This is one of my family’s three cakes. The first one, a sour cream cinnamon chocolate chip coffee cake, came from my grandmother and her sisters, and my husband occasionally (but very quietly) threatens to skip family events if nobody is planning to make it. Nobody knows the origin of the second cake, my mom’s apple cake, but if you’ve gone to a housewarming party, well, ever and not brought it, well, I think you should have. And this is the third one. We make it on Passover but frankly, there’s nothing especially Passover-ish about it, aside from the absence of flour. There’s no ground matzo, theme of exodous or anything particularly religious about the way it is put together. In fact, while we’re being honest and stuff, there’s something particularly unholy about the way it’s put together in that growing up I used to call it the “sh*t” cake in honor of the word that kept slipping from my mother’s mouth as she tried to roll it without it cracking. It always cracked. I’m surprised my mother hasn’t killed me yet for sharing her yearly spasm of colorful language on my internet website, but I disappear after this post, well, you know…
I attempted to sidestep the expletives a few years ago and shared a doubled version with you that was stacked four high, a layer cake of the finest proportions. I included directions for making it as a roll cake — i.e. like a Yule log, or a Yodel, or a Ho-Ho… — but it seemed wrong not to have a post entirely devoted to the way we actually make it at home, and so I decided I would update the rolled recipe this year. Seeing photos of the process helps, I reasoned.
Of course, they only help if I manage to pull it off with some semblance of success but while the cake usually cracks once or twice, the version I made on Monday must have sensed that a) I was on my fourth day of being sick and really not in the mood to be cooking and then shuffling off to the suburbs for dinner and b) that I was expecting the cake to be ready for its photographic close-up and decided to rise to the occasion by sighing and then slumping into itself like a shuffled deck of chocolate cake chips after it was rolled.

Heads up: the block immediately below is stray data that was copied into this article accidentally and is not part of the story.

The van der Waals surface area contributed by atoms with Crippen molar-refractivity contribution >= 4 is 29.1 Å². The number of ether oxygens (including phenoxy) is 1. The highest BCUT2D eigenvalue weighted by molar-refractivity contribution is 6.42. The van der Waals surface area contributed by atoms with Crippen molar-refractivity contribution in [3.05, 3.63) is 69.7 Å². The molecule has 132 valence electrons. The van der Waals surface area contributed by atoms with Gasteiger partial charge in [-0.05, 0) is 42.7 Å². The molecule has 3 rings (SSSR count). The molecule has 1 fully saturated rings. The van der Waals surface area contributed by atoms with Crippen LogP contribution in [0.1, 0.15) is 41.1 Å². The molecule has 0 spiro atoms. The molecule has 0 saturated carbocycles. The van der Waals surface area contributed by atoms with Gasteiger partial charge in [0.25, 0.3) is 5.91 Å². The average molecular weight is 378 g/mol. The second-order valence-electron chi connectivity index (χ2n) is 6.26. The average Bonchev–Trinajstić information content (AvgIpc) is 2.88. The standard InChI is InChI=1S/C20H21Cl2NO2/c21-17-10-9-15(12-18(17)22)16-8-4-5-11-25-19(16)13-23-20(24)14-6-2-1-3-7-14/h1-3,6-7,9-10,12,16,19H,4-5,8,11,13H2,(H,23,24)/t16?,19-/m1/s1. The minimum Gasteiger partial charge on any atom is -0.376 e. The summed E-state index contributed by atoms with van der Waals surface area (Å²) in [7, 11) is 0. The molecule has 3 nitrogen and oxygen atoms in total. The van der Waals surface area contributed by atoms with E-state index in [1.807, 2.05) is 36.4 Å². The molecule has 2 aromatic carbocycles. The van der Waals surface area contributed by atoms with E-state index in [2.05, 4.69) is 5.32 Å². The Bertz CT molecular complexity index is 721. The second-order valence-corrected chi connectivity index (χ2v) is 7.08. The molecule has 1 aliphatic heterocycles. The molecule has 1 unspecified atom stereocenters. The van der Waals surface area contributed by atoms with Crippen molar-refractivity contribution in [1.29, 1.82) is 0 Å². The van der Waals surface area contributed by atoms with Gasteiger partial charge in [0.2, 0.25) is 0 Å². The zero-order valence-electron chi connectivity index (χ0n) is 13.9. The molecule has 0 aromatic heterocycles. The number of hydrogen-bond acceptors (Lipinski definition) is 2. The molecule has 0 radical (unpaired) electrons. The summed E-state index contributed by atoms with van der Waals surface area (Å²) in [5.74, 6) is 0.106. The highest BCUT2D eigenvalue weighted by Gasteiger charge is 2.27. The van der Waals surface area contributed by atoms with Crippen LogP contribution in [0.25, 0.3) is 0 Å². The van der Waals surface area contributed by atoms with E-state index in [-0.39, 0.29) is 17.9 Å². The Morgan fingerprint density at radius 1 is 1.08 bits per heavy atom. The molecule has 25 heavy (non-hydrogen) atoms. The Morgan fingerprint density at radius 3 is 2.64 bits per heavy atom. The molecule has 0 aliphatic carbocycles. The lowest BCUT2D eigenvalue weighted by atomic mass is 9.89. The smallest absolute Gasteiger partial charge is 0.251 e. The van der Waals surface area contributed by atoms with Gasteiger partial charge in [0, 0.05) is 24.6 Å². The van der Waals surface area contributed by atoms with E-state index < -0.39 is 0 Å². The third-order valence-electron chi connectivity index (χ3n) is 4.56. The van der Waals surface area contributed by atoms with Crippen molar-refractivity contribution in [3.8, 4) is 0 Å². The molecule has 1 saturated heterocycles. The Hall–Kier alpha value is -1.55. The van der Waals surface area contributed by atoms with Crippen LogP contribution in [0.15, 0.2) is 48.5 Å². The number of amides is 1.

Um, delicious cake chips but seriously, this take was so bad that I decided it high time to find a new approach to my family’s beloved cake. I was on a mission! And food blogs, I love you. There are a million big food machine websites out there, but not a single one of them offered the tip I consistently saw across food blogs, which was to roll the cake while still warm in a tea towel and let it cool in a spiral. This seems to set the threads of the cake in the right direction, so that when you unroll the cooled cake, spread the filling and re-roll it, it doesn’t groan and fight you at every turn. I’ll admit that I didn’t wait for my cake to fully cool before unrolling it — patience has never been my particular virtue — so there was a crack, but it was on the inside and all but disappeared when re-rolled. 36 years later — my mother has been making this since 1975! It’s older than me! And ! — this might be the most intact version of the cake yet. Sheesh, I mean, it took long enough!
Every time I have a slice of this cake, I wonder why we don’t make it more often. The realm of flourless cakes tends to be populated with brick-like truffle cakes but this one manages to be intensely chocolaty but also featherlight. They also tend to be flooded with butter and while you will never hear me complain about the presence of butter in a cake, the absence of it in this cake allows it to almost float away. We can’t let that happen, so it is anchored it with the most minimal frosting we know, whipped cream. The cold sweet cream against the airy bittersweet cake is, as far as I’m concerned, perfection itself. And it doesn’t exactly hurt that the cake looks like a pinwheel. Or a Yodel. Or a Ho-Ho. You know, whatever your poison may be.
[Updated 5/9/11: To clarify some cake rolling confusion, pointed out by a helpful commenter. The prior directions had you roll the cake with a piece of waxed paper underneath, towel on top. In hindsight, the cake is much easier to roll with a towel underneath, as my photos show. Apologies to anyone who ended up with (delicious) cake chips because of this!]
6 ounces semisweet bittersweet chocolate, chopped or 1 cup semi- or bittersweet chocolate chips
3 tablespoons water or strong coffee
6 large eggs, at room temperature, separated